An implanted chip could give women the power to wirelessly control their own fertility, bringing contraception to millions of women in developing countries and reducing infant mortality and poverty along the way.
The idea of wireless control over an implant, however, brings with it concerns about security and reliability. While any connected device has the potential to be hacked, the team developing the chip has created numerous safeguards to address security concerns.
According to WHO, 222 million women in developing countries would like to delay having children or prevent it altogether, but do not have access to contraception. In 2012, around 80 million women had an unplanned pregnancy and a quarter of those sought an unsafe abortion, according to the Gates Foundation. Existing contraceptives, such as the pill and IUDs (intrauterine devices) can be challenging for many women to access or use correctly.
The new microchip overcomes barriers of access and use. After being implanted under the skin in a quick outpatient procedure, the 0.8 x 0.8 x 0.28-inch chip releases the birth control drug levonorgestrel for up to 16 years and can be turned on and off with a remote control.
It works by opening one of many tiny reservoirs on the chip via an electric current, releasing its load over the course of 30 days. At the suggestion of Bill Gates himself, scientists at MIT developed the technology and licensed it to MicroCHIPS, a medical technology company specializing in programmable drug delivery. The chip successfully treated osteoporosis in a patient in 2012.
Hacking the body
But what are the security implications? Could a hacker access the system and flood a woman’s bloodstream with levonorgestrel, causing miscarriage or even death?
“In every device I’ve evaluated in my career I’ve always found a way to get in,” says Jay Radcliffe of security firm Rapid 7. Radcliffe has worked in information security for 15 years and has firsthand experience of the vulnerabilities of medical devices, having famously hacked his own insulin pump at the 2011 Black Hat conference.
Although a criminal could hypothetically park his car outside a hospital and hack medical devices to “do evil things,” direct attacks on ordinary people’s medical devices are very rare, says Radcliffe. Former Vice President Dick Cheney had his doctors remove his pacemaker’s wireless capability for security reasons.
Viruses and malware aimed at other targets pose a far greater threat, he says. For example, identity theft malware targets mobile phones via Bluetooth, and the infection tends to impair other phone functions.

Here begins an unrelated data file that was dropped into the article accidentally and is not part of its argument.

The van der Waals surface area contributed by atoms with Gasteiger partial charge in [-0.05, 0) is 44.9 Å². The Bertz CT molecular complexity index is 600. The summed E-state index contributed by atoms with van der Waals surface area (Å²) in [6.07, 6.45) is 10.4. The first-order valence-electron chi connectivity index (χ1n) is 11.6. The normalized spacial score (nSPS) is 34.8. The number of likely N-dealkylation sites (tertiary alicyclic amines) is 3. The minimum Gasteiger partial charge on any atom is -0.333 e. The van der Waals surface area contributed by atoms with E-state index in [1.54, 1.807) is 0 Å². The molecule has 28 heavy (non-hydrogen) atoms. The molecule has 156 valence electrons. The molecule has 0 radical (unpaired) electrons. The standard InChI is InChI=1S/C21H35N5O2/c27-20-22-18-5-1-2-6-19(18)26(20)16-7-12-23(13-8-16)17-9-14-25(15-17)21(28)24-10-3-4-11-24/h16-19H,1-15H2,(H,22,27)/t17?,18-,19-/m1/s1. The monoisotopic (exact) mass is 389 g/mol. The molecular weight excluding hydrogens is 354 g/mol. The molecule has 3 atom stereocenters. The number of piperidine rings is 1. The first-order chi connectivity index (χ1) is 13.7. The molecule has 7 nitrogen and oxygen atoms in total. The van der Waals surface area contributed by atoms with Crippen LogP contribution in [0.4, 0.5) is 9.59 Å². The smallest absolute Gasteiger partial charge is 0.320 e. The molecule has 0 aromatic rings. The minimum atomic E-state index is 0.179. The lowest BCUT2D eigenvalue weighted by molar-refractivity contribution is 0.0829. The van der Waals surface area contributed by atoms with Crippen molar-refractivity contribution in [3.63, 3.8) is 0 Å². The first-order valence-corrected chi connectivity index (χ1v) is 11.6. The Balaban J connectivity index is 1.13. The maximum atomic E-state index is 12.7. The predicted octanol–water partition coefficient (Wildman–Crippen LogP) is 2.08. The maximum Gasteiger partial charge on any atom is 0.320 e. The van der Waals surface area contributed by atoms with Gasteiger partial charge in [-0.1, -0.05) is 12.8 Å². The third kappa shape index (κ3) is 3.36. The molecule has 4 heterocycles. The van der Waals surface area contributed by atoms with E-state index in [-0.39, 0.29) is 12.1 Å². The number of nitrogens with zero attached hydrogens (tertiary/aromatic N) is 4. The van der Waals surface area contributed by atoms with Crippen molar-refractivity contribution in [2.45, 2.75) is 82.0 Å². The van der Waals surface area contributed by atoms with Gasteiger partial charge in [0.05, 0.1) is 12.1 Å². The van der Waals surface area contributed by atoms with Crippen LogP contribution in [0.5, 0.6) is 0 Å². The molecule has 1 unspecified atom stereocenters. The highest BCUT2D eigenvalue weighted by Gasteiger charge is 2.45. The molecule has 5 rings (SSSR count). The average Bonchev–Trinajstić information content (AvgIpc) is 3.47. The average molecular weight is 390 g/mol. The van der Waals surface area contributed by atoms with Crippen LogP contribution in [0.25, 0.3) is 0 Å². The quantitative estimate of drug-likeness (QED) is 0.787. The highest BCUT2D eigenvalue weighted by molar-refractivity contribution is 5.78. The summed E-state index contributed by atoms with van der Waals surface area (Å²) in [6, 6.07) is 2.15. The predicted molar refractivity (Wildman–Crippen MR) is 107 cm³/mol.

Such a malware infection could seriously threaten a patient who uses their mobile phone to communicate with their medical device via Bluetooth. In another example, MIT Technology Review reported in 2012 that malware was “rampant” in devices like fetal monitors.
“They’re setting the bar very high to achieve being secure for 15 years inside a person’s body,” he adds, because technological updates mean most security is out of date in a few years.
Making implants safe
“We’ve designed the product with security and safety in mind” says MicroCHIPS President and COO Robert Farra. He says the the tech will have a combination of physical and digital safeguards, and the chip will receive commands from a remote control within a range of just a few centimeters, meaning it needs to be pressed against the patient’s skin.
A hacker would have to contact the patient’s skin to reach the device, and all and the commands are sent by radio frequency rather than by Bluetooth.
The short range also makes it impossible for a hacker to “listen in,” he says.
The chip has a micro-clock that remembers when the last 30-day reservoir was opened. Even if that failed, the chip’s battery is not strong enough to melt all the seals at once and release the all the reservoirs at the same time.
Farra also says chips will not break in an accident and release drugs because they are strong enough to resist hundreds of pounds of pressure per square inch. They will be implanted in soft parts of the body that offer cushioning, he adds.
If a chip were to be struck by a bullet and release all its contents at once, the payload of 180mg of progestin is not high enough to cause anything more serious than irregular periods, weight gain and nausea, says Farra.
Focus groups revealed that women in developing countries wanted the power to turn the device on and off themselves, while women in developed countries would rather have their doctor do so. Farra says each chip will have its own password-protected remote control, allowing every woman to turn her birth control on and off.